Guest Commentary, Carlo DiMaria, November 23, 1996, Post Dispatch


The Nov. 20 editorial, "Language Lesson From Cissy Lacks," missed a very important part of this whole scenario. Although it focused on the language used in the classroom in writing assignments, it missed the 33 percent of the verdict (financially speaking) that said Lacks was wronged by racial and sexual discrimination. She was targeted by her principal, Vernon Mitchell, because she was a white female teaching black young men.

Regardless of which side of the issues one chooses, I don't think anyone would disagree with the decision against reaching a settlement with Lacks early on. Even the attorneys among us would say it's anybody's guess as to what is the right thing to do. Our School Board saw defending the suit as the way to go, and so be it. Now the board has another difficult decision to make: what to do with Mitchell. Let's not miss the fact that Mitchell cost his employers (the taxpayers) a quarter of a million dollars. Not many employers would keep someone around who just cost them that enormous amount of money.

By sweeping this blatant racism under the rug or giving it short shrift, what signal are we giving to our children, our young adults? Is it OK to be racist because Mitchell is black and Lacks is white, and a female to boot? Is it OK to smudge the memory of fine educators like Roger Bredenkamp who helped guide this district during its integration? Educators who were a part of one of the first desegregation experiments in our state and the country did a fine job of keeping the peace and  educating the children of the time, myself included.

The educators who are part of the Ferguson-Florissant School District today, as a whole, do a fine job for the taxpayers. One of my daughters graduated from McCluer North and attends college with grants and scholarship funds gained with the education she received in the district. Her educators, black and white, all pulled together for her benefit, and for that I am grateful. At no time did I see any tolerance for the type of behavior and attitude exhibited in this case by Mitchell. I wouldn't want him as a part of my daughter's education experience. You can wash out a person's mouth but not his mind.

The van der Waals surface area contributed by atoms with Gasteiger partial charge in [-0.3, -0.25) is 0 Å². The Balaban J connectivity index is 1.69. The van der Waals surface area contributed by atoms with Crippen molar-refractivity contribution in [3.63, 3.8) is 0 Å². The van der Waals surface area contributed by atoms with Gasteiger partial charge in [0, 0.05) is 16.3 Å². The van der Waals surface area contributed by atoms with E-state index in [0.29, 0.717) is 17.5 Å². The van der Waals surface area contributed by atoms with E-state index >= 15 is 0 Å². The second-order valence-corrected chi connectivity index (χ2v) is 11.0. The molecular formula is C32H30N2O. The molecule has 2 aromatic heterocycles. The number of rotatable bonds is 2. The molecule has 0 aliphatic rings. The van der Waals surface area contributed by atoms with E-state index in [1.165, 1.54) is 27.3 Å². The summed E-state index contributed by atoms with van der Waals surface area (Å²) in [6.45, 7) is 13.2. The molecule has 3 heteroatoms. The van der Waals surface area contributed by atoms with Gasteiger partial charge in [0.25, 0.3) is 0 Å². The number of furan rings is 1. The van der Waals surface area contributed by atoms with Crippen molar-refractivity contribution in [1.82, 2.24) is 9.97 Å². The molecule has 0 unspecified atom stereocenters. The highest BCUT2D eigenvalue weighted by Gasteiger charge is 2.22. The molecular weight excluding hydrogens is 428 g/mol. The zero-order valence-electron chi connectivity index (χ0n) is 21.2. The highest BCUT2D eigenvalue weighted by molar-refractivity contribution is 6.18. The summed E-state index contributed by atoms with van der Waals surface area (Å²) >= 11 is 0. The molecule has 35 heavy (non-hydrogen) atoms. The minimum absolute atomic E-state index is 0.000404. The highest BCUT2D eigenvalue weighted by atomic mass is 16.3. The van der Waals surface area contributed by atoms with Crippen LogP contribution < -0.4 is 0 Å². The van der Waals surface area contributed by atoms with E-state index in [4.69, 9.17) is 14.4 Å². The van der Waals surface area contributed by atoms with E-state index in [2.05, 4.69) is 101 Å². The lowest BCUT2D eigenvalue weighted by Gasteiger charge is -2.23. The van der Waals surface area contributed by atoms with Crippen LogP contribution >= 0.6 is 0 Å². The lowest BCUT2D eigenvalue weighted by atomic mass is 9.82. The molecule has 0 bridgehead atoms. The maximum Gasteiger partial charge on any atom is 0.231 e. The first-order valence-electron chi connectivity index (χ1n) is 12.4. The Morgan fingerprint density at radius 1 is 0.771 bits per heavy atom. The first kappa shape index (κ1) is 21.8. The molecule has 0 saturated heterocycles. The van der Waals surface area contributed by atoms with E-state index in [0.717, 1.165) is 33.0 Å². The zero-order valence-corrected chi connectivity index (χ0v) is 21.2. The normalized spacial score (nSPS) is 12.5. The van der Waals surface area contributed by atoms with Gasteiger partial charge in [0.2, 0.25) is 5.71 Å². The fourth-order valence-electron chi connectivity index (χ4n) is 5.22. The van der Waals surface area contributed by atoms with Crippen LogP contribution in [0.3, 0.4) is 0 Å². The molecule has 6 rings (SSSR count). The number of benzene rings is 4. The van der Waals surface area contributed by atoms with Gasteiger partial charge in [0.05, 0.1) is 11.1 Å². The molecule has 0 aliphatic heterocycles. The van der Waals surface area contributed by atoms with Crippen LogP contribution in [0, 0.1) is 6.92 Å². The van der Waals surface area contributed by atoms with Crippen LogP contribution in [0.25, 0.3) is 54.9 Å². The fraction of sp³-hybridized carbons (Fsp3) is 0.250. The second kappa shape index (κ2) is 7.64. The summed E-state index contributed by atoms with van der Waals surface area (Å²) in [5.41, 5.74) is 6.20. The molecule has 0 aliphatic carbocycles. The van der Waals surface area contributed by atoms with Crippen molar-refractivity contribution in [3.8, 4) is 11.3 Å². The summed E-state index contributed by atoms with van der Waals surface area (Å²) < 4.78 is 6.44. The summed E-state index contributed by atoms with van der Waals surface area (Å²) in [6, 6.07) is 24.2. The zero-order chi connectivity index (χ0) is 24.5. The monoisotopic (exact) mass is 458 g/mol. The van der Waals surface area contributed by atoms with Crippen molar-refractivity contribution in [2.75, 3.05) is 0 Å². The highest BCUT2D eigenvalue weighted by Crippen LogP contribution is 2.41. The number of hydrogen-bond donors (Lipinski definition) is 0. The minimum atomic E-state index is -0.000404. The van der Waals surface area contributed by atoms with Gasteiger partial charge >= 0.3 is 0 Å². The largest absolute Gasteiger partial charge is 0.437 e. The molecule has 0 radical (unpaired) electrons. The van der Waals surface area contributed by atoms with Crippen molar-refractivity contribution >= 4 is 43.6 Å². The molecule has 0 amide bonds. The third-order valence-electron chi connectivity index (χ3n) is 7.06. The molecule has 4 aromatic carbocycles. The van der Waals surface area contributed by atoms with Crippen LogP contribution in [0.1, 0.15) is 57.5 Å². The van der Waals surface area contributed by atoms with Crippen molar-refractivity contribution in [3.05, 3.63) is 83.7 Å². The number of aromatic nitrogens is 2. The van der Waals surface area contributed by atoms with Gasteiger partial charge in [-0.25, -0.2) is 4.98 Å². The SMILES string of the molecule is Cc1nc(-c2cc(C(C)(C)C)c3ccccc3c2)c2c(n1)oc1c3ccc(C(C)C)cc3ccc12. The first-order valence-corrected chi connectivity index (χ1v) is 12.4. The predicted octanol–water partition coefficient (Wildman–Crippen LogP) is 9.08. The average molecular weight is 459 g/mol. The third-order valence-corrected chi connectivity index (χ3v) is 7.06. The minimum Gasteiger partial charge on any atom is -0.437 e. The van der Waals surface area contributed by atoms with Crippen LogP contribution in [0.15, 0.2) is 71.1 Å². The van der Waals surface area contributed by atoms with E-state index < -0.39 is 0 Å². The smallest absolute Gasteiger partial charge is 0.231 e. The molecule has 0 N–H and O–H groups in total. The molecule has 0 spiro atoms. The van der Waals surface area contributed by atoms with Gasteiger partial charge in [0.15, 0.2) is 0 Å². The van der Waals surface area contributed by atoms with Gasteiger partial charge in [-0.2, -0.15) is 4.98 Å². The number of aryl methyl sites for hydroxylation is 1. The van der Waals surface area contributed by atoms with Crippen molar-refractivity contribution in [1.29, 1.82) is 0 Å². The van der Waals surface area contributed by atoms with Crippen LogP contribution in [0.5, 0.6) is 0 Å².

What is confusing to me is that I hear our district superintendent interviewed on KMOX and he mentions nothing whatsoever about disciplining Mitchell the same way the board disciplined Lacks. The board fired Lacks after only a sham of a hearing and now has been found liable for its actions. Mitchell should be held to no less stringent a standard than Lackswas.

With this verdict in federal court coming close on the heels of the findings of Texaco's despicable actions, I would have thought we would hear some sort of outrage that this type of attitude and behavior was alive and well in our schools. I certainly wouldn't expect the Rev. Jesse Jackson or Al Sharpton to be leading a march down Waterford Drive. I would expect that our School Board would have the backbone to look racism in the face and spit in its eye. Instead, board members are deciding how much more of our money they should spend on a losing proposition.

This is one taxpayer in the district who is proud of where it has been, proud of what it has done recently and outraged that this behavior has been allowed to continue this long. I call for the Ferguson-Florissant School District to hold Mitchell accountable for his behavior and to do it swiftly and publicly.

Without the message that we will not tolerate this behavior from anyone, how else can our children learn to judge someone on the content of their character instead of the color of their skin?